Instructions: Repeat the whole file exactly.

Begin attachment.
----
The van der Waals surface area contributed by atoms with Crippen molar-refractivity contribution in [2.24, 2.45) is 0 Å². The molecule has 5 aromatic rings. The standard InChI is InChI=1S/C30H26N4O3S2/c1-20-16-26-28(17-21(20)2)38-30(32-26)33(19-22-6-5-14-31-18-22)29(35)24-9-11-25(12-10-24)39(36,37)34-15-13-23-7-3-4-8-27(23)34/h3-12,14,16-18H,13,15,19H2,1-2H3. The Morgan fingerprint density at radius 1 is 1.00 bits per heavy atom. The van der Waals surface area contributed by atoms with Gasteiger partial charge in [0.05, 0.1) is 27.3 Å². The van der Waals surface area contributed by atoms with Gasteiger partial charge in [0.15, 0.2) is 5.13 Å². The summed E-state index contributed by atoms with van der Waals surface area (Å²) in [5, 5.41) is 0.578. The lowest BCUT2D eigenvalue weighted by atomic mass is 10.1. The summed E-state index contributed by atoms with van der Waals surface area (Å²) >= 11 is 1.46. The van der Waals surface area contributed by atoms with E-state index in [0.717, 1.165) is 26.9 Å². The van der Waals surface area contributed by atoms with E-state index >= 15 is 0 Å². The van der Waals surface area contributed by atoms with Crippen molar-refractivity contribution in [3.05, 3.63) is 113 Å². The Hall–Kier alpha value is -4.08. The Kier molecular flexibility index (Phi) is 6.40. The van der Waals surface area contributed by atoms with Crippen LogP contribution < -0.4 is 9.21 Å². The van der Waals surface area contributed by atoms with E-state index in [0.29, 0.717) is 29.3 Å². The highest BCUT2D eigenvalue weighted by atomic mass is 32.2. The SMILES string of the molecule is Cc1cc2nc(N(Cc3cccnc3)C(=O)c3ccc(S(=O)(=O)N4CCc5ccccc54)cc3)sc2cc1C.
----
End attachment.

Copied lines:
The van der Waals surface area contributed by atoms with Crippen molar-refractivity contribution in [2.24, 2.45) is 0 Å². The molecule has 5 aromatic rings. The standard InChI is InChI=1S/C30H26N4O3S2/c1-20-16-26-28(17-21(20)2)38-30(32-26)33(19-22-6-5-14-31-18-22)29(35)24-9-11-25(12-10-24)39(36,37)34-15-13-23-7-3-4-8-27(23)34/h3-12,14,16-18H,13,15,19H2,1-2H3. The Morgan fingerprint density at radius 1 is 1.00 bits per heavy atom. The van der Waals surface area contributed by atoms with Gasteiger partial charge in [0.05, 0.1) is 27.3 Å². The van der Waals surface area contributed by atoms with Gasteiger partial charge in [0.15, 0.2) is 5.13 Å². The summed E-state index contributed by atoms with van der Waals surface area (Å²) in [5, 5.41) is 0.578. The lowest BCUT2D eigenvalue weighted by atomic mass is 10.1. The summed E-state index contributed by atoms with van der Waals surface area (Å²) >= 11 is 1.46. The van der Waals surface area contributed by atoms with E-state index in [0.717, 1.165) is 26.9 Å². The van der Waals surface area contributed by atoms with E-state index >= 15 is 0 Å². The van der Waals surface area contributed by atoms with Crippen molar-refractivity contribution in [3.05, 3.63) is 113 Å². The Hall–Kier alpha value is -4.08. The Kier molecular flexibility index (Phi) is 6.40. The van der Waals surface area contributed by atoms with Crippen LogP contribution < -0.4 is 9.21 Å². The van der Waals surface area contributed by atoms with E-state index in [0.29, 0.717) is 29.3 Å². The highest BCUT2D eigenvalue weighted by atomic mass is 32.2. The SMILES string of the molecule is Cc1cc2nc(N(Cc3cccnc3)C(=O)c3ccc(S(=O)(=O)N4CCc5ccccc54)cc3)sc2cc1C.